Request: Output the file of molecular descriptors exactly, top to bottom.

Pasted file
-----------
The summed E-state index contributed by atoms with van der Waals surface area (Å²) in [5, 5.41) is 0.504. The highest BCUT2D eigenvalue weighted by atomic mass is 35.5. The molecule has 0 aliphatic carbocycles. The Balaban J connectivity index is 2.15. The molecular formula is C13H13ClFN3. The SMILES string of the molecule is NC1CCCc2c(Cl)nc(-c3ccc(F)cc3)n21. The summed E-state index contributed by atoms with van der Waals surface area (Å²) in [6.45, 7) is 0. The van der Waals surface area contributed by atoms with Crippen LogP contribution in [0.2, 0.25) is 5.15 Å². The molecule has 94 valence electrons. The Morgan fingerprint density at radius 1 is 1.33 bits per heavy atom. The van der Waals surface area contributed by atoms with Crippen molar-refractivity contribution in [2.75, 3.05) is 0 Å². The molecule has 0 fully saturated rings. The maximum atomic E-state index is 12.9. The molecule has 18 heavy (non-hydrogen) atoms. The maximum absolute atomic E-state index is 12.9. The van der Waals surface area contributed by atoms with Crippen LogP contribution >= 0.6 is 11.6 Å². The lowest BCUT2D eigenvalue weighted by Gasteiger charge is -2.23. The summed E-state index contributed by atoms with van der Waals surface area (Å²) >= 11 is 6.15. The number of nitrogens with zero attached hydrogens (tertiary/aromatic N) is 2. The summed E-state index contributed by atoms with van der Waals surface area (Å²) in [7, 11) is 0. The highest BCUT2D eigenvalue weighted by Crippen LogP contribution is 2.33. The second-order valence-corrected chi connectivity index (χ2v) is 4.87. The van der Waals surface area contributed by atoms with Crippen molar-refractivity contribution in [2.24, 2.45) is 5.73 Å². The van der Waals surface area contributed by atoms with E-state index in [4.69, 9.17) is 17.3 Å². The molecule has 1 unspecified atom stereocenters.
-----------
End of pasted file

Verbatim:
The summed E-state index contributed by atoms with van der Waals surface area (Å²) in [5, 5.41) is 0.504. The highest BCUT2D eigenvalue weighted by atomic mass is 35.5. The molecule has 0 aliphatic carbocycles. The Balaban J connectivity index is 2.15. The molecular formula is C13H13ClFN3. The SMILES string of the molecule is NC1CCCc2c(Cl)nc(-c3ccc(F)cc3)n21. The summed E-state index contributed by atoms with van der Waals surface area (Å²) in [6.45, 7) is 0. The van der Waals surface area contributed by atoms with Crippen LogP contribution in [0.2, 0.25) is 5.15 Å². The molecule has 94 valence electrons. The Morgan fingerprint density at radius 1 is 1.33 bits per heavy atom. The van der Waals surface area contributed by atoms with Crippen molar-refractivity contribution in [2.75, 3.05) is 0 Å². The molecule has 0 fully saturated rings. The maximum atomic E-state index is 12.9. The molecule has 18 heavy (non-hydrogen) atoms. The maximum absolute atomic E-state index is 12.9. The van der Waals surface area contributed by atoms with Crippen LogP contribution >= 0.6 is 11.6 Å². The lowest BCUT2D eigenvalue weighted by Gasteiger charge is -2.23. The summed E-state index contributed by atoms with van der Waals surface area (Å²) >= 11 is 6.15. The number of nitrogens with zero attached hydrogens (tertiary/aromatic N) is 2. The summed E-state index contributed by atoms with van der Waals surface area (Å²) in [7, 11) is 0. The highest BCUT2D eigenvalue weighted by Crippen LogP contribution is 2.33. The second-order valence-corrected chi connectivity index (χ2v) is 4.87. The van der Waals surface area contributed by atoms with Crippen molar-refractivity contribution in [2.24, 2.45) is 5.73 Å². The van der Waals surface area contributed by atoms with E-state index in [4.69, 9.17) is 17.3 Å². The molecule has 1 unspecified atom stereocenters.